Thank you to all 6,304 members of staff who filled in the NHS staff survey which closed last week. We know how busy everyone is so it’s great to see so many of you sharing your feedback. Your views on what it’s like to work here and where you would like to see change is really important and has a real impact on our future.
Thank you also to 10,797 members of staff (including 8,335 frontline staff), who have already protected themselves against flu. We are starting to see more confirmed cases of flu in our hospitals, which is why it is so important that you make sure you get the vaccine. We had added extra drop-in clinic times which can be found on the intranet, along with a list of peer vaccinators who can deliver the jab.
Sustainability Officer, Amy Johnston, recently shared her experiences of having the jab – despite her needle phobia – after getting the flu in winter 2017. Watch her interview here
Have you seen the NHS App?
It can often be tricky to find the time to do things like booking GP appointments, ordering repeat prescriptions or updating your organ donation preferences. The NHS App has been built by the NHS to help with these tasks and it’s free and it’s secure.
The app hasn’t yet been promoted to the public – the focus has been on making sure all GP practices are fully connected to it first so that we can all benefit from all the app’s functions.
But now that work’s been done, we as NHS staff are being encouraged to be early adopters of the app. Visit the IOS or Android App store on your phone to download it and let us know what you think!
On Wednesday (4 December) we welcomed Dr Sam Roberts, Chief Executive of the Accelerated Access Collaborative – the umbrella organisation for UK health innovation. Sam was able to visit a number of innovative services in the Trust, both at the Freeman Hospital and RVI – including the Surgical Training centre.
Her focus was on innovation and adoption but she was also hugely impressed with the facilities and infrastructures we have here in Newcastle, the enthusiasm of everyone she met and our absolute commitment to high quality care.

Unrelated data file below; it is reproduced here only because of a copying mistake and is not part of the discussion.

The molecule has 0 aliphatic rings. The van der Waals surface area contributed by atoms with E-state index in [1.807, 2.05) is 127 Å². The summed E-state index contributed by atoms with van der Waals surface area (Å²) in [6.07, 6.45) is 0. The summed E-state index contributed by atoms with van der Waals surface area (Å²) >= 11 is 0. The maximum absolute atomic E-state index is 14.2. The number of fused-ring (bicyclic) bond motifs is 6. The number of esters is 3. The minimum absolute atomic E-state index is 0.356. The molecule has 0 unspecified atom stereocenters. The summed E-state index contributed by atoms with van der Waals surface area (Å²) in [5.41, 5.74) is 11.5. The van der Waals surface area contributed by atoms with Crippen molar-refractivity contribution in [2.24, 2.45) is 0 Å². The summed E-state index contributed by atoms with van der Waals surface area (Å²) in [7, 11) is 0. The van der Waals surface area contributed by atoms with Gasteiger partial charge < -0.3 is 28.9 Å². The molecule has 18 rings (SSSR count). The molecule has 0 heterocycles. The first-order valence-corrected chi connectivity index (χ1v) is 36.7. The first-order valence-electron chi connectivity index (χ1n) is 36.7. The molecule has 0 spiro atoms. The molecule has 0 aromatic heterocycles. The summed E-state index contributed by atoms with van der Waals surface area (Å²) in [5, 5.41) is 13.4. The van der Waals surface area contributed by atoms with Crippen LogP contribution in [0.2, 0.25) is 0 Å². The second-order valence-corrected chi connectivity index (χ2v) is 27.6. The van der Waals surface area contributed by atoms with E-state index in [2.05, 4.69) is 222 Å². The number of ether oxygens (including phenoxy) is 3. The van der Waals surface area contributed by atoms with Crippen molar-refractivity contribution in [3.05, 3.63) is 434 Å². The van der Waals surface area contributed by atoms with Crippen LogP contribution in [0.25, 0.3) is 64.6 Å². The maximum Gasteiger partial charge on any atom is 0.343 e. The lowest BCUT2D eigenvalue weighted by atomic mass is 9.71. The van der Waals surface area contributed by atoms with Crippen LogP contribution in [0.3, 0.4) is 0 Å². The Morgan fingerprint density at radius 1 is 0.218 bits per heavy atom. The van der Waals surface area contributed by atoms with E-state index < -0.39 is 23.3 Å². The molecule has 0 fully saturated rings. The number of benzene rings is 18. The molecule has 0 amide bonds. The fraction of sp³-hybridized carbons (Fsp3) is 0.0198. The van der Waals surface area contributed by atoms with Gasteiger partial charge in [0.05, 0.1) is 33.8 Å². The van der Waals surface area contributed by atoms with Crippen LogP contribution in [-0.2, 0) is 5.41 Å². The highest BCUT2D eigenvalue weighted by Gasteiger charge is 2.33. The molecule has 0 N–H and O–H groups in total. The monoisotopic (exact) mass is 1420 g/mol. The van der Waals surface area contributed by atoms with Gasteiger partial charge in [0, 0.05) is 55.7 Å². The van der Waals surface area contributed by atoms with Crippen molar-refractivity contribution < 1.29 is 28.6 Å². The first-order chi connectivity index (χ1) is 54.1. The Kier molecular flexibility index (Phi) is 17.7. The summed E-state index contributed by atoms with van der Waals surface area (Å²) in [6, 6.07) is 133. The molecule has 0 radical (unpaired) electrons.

Healthchat – Roy Lilley
Next week, I’ll be chatting with Roy Lilley – a health policy analyst, writer, broadcaster and commentator on the NHS – about my career and life as a CEO.
My HealthChat is at the RVI, CRB Education centre on Tuesday (10 December) from 5pm to 7.30pm and is free to Trust staff. To book your place here click here – it should be an interesting evening!
Disability Awareness Conference
There are still some limited places available for our disability awareness conference which is open to all staff with a real interest in championing equality and learning more. ‘Ability not disability’ is a key theme for the day and the event takes place this Monday (9 December) from 10am to 3.30pm in the IOT Lecture Theatre at the Freeman. To book a place email: [email protected]
Awards and special mentions
Congratulations to the Northern Alliance Advanced Therapies Treatment Centre (NA-ATTC) which was winner of the Bionow Healthcare Project of the Year Award 2019. The award recognises the unprecedented collaboration between industry, NHS and academic partners to enable system readiness for the NHS to adopt innovative Advanced Therapy Medicinal Products.
The life sciences awards, now in their 18th year, celebrate the use of innovative approaches and projects which provide a major step forward in the area of research and the NA-ATTC received the accolade for their bid entitled ‘Delivering Advanced Therapies to NHS Patients at Scale.’ Thank you to our NA-ATTC partners and collaborators who have come together to make this project a reality, and of course to Innovate UK for our ISCF funding.
The Trust was also awarded the Outstanding Achievement in Healthcare award at the Health Business Awards yesterday.
I’d also like to give a special mention to consultant paediatric immunologist at the Great North Children’s Hospital, Dr Stephen Owens, who is currently in Samoa helping with the measles outbreak as the clinical lead for the UK’s Emergency Medical Team. You can follow his work here